Ukraine War Status

Latest Summary of Russia / Ukraine War

This document summarizes my current thinking. Latest update 6/30/22 My Rope-A-Dope and Jake Broe on YT: Ukraine Will Win, But it will time TIME. Comments or criticism welcome! (I re-read all the comments to my stories for this doc). I’m also moving away from the who will win war question to what does the war mean for the global economy and other geopolitical questions.

Biases

I believe authoritarian forms of governments are non-adaptive. Democracy, though imperfect, allows for freer markets, happier people, and the encouragement of innovation. Therefore, I back the Ukrainian effort to govern itself independently of the Russian government. As nice as all that sounds, my war assessments are skewed towards Ukraine doing better than it is.

Overview

What’s being fought over? From Russian perspective: Territorial power. Ukraine’s newly discovered oil/gas reserves; water for Crimea; ability to set prices for pipeline gas transit. Another factor, Putin’s pride. Also, Russia doesn’t want a successful, prosperous democracy of Russian-speakers, with many connections to people in the RF to demonstrate that it’s possible to NOT have an authoritarian style government.

From Ukrainian perspective: Territorial integrity. Western technology, education and supply-chain networks. Another factor may be Ukrainian pride, a desire for a Ukraine free of Russian influence after Russia strong-armed it way into Crimea and the Donbas.

Current Assessment

The West tolerated Russia’s de-facto annexation of Crimea and parts of Donbas and Georgia. Putin played a gambit with Ukraine. If there had been no resistance this would have just been Donbas 2.0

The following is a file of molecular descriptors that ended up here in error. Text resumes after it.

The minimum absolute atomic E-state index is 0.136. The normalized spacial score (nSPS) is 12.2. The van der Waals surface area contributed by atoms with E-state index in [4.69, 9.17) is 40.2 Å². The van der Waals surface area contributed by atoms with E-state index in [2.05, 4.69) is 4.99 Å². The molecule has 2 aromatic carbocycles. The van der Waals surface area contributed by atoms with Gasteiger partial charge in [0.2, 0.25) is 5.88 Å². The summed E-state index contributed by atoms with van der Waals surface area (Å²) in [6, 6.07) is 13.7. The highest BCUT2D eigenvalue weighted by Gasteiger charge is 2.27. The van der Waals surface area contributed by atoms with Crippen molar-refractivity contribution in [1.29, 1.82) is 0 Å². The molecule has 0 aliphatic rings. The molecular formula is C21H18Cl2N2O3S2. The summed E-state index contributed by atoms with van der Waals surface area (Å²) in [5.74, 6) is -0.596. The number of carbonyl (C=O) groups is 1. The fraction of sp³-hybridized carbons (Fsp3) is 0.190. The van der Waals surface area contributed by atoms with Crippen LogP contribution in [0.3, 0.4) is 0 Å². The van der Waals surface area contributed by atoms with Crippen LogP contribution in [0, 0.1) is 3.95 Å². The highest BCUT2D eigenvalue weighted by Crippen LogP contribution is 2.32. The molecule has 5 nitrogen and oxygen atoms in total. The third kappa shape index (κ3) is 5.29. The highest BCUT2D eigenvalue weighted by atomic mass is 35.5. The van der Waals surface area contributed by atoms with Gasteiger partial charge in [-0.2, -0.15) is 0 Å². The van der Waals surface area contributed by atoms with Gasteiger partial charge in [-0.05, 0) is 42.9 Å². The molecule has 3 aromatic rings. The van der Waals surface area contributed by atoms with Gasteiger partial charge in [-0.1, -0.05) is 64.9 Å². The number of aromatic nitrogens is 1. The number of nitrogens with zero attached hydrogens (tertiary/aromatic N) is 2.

But there was resistance and instead of withdrawing, Russia crossed a line with Ukraine, Western anti-authoritarian interests and Western oil/gas interests that cannot be walked back (too many civilians killed and cities destroyed). Ukraine will not stop fighting until Putin is dead. Russia’s military has culminated since most Russians won’t mobilize to fight Ukraine. Ukraine continues to reclaim territory from the invasion. If one looks at the maps for the past 100 days and knew nothing about each combatant, I believe they would see a blitzkrieg followed by a relentless clawing back of territory by the defender.

However, Ukraine may culminate too and Russia hold onto its current territory.

Russia’s economy was already distorted by hording gold and inhibiting investment in tech. The increased sanctions will create severe problems for Russia in the months or years ahead. All things being equal, Russia will self-destruct if it can’t get the sanctions lifted or the price of oil craters.

The slower Ukraine pushes back Russia the more likely an exogenous event will change the calculus–for example, China invading Taiwan.

I don’t believe Russia will go back to Autarky; the country is too rich and still favors the European lifestyle.

Other Medium Writers I Try to Follow

Daily: Stefan Korshak, Maxim Kolomiets Irregular stories: Andrew Tanner, Nadin Brzezinski

Quick Summaries

o. Size of each nation’s economy.
Advantage: RUSSIA

o. Size of each side’s economy (including allies contributing to war effort)
Advantage: UKRAINE

o. Unless the invader has enough people to seize and control a territory permanently the advantage goes to the defender who with time usually drives the invader out. Recent examples: Afghanistan, Iraq, Vietnam and Lebanon. Someone commented that much of the Donbas identifies as Russian, making that part defending against Ukraine. So I’ll split this issue into three
Western Ukraine: Advantage: UKRAINE
Donbas: More to the West, Advantage UKRAINE, more to the East, Advantage RUSSIA.